Famous for its white sands and sunshine, Aruba is popular with couples, honeymooners, families and visitors of all ages looking for a relaxing holiday or action-packed break. Just off the coast of Venezuela in what was formerly known as the Dutch Antilles, Aruba has more sun than most other Caribbean islands and many visitors return year after year. I spent a relaxing week exploring the island with a group of fellow bloggers, soaking up its friendly, lively atmosphere. Yes, there are lots of gorgeous, sandy beaches on Aruba but there are plenty of activities if you fancy a change from sunbathing.
Fun things to do on Aruba
With international resorts, year-round festivals and sport competitions, a wide range of restaurants and bars, many tours and activity centres, an intriguing history, unique natural landscape and a vibrant night-life, there really is something to suit every age and taste.
Watersports and Boat Trips
Refreshing breezes blow most days (and sometimes much stronger winds) making Aruba a windsurfer’s delight. The Windsurfing World Championships were being held whilst we were there and it was wonderful to see both windsurfers and kitesurfers whizzing across – and above – the water like enormous seabirds. My fellow travellers had a go at stand-up Paddle Boarding with Dennis Martinez of Aruba Surf and Paddle School and did very well, especially as a rainstorm hit just as they were getting into their stride. (Turns out the island has been suffering a drought and more rain fell in that half hour than in the past 18 months. It was the only rain we saw all week.) Frigate birds and pelicans add an exotic touch to the scene.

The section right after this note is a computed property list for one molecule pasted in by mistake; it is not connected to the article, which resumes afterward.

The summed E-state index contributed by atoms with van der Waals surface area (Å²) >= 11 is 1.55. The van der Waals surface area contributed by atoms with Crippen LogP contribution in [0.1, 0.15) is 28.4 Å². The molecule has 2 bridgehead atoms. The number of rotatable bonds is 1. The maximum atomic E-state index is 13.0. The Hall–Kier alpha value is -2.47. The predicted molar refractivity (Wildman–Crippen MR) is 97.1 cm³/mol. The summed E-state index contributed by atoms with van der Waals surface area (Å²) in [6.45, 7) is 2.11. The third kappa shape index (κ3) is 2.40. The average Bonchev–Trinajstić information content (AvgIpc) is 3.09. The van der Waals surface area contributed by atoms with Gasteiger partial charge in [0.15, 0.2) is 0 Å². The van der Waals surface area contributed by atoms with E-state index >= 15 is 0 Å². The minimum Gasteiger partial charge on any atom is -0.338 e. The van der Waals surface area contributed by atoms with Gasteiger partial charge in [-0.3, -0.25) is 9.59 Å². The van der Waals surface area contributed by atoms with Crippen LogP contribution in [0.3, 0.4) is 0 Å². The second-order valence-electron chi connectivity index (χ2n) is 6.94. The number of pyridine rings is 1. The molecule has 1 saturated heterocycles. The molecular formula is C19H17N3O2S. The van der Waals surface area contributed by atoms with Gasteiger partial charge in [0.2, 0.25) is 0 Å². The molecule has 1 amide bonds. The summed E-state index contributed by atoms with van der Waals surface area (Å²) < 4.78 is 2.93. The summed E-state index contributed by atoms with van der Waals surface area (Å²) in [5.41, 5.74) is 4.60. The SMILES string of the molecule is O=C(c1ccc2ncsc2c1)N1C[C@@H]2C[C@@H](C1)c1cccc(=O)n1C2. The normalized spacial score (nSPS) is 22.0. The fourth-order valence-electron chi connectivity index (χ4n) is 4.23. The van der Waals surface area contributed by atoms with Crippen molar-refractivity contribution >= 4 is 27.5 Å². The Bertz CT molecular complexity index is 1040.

Swimming on Aruba is a joy, as is snorkelling. I’ve never seen so many colourful fish. Irridescent pink and purple, lime green, zingy yellow, scarlet, apricot, sapphire … stripes, spots, splodges … opalescent scales glimmer and flicker in the shadows. Drifting slowly over a coral reef is to enter another world of rainbow silence. I went snorkelling over the wreck of the WWII warship SS Antilla during our Jolly Pirates Boat Trip along the coast of Aruba.
You could try SNUBA, an underwater breathing system that combines snorkelling and swimming. There are many Diving Schools with expert tuition for every level from beginner to advanced and other watersports include wakeboarding, kayaking and paragliding.
On De Palm Island, not far from the airport, you can try their underwater Sea Trek and Power Snorkelling and lots of other activities, with plenty to keep children happy. I braved the Banana Boat – never again! I much preferred lying back on one of the sun loungers …)
Off-road Safari Tours